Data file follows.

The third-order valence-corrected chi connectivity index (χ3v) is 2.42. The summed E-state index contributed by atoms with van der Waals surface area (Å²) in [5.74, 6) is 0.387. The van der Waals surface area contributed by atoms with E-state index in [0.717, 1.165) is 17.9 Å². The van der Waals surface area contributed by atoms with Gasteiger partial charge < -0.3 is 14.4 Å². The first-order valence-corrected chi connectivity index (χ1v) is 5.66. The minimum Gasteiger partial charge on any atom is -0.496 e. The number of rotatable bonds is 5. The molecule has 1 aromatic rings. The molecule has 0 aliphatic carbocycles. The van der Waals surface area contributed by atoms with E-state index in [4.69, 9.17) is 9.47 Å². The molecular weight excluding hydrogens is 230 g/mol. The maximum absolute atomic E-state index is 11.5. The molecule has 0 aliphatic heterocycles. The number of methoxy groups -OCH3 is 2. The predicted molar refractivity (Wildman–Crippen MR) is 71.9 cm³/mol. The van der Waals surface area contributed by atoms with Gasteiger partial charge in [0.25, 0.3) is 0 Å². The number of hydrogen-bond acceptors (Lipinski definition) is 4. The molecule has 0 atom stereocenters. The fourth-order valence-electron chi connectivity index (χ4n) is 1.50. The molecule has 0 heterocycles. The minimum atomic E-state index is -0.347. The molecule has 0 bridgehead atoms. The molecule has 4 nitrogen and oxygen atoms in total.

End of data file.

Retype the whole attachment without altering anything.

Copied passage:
The third-order valence-corrected chi connectivity index (χ3v) is 2.42. The summed E-state index contributed by atoms with van der Waals surface area (Å²) in [5.74, 6) is 0.387. The van der Waals surface area contributed by atoms with E-state index in [0.717, 1.165) is 17.9 Å². The van der Waals surface area contributed by atoms with Gasteiger partial charge < -0.3 is 14.4 Å². The first-order valence-corrected chi connectivity index (χ1v) is 5.66. The minimum Gasteiger partial charge on any atom is -0.496 e. The number of rotatable bonds is 5. The molecule has 1 aromatic rings. The molecule has 0 aliphatic carbocycles. The van der Waals surface area contributed by atoms with E-state index in [4.69, 9.17) is 9.47 Å². The molecular weight excluding hydrogens is 230 g/mol. The maximum absolute atomic E-state index is 11.5. The molecule has 0 aliphatic heterocycles. The number of methoxy groups -OCH3 is 2. The predicted molar refractivity (Wildman–Crippen MR) is 71.9 cm³/mol. The van der Waals surface area contributed by atoms with Gasteiger partial charge in [0.25, 0.3) is 0 Å². The number of hydrogen-bond acceptors (Lipinski definition) is 4. The molecule has 0 atom stereocenters. The fourth-order valence-electron chi connectivity index (χ4n) is 1.50. The molecule has 0 heterocycles. The minimum atomic E-state index is -0.347. The molecule has 0 bridgehead atoms. The molecule has 4 nitrogen and oxygen atoms in total.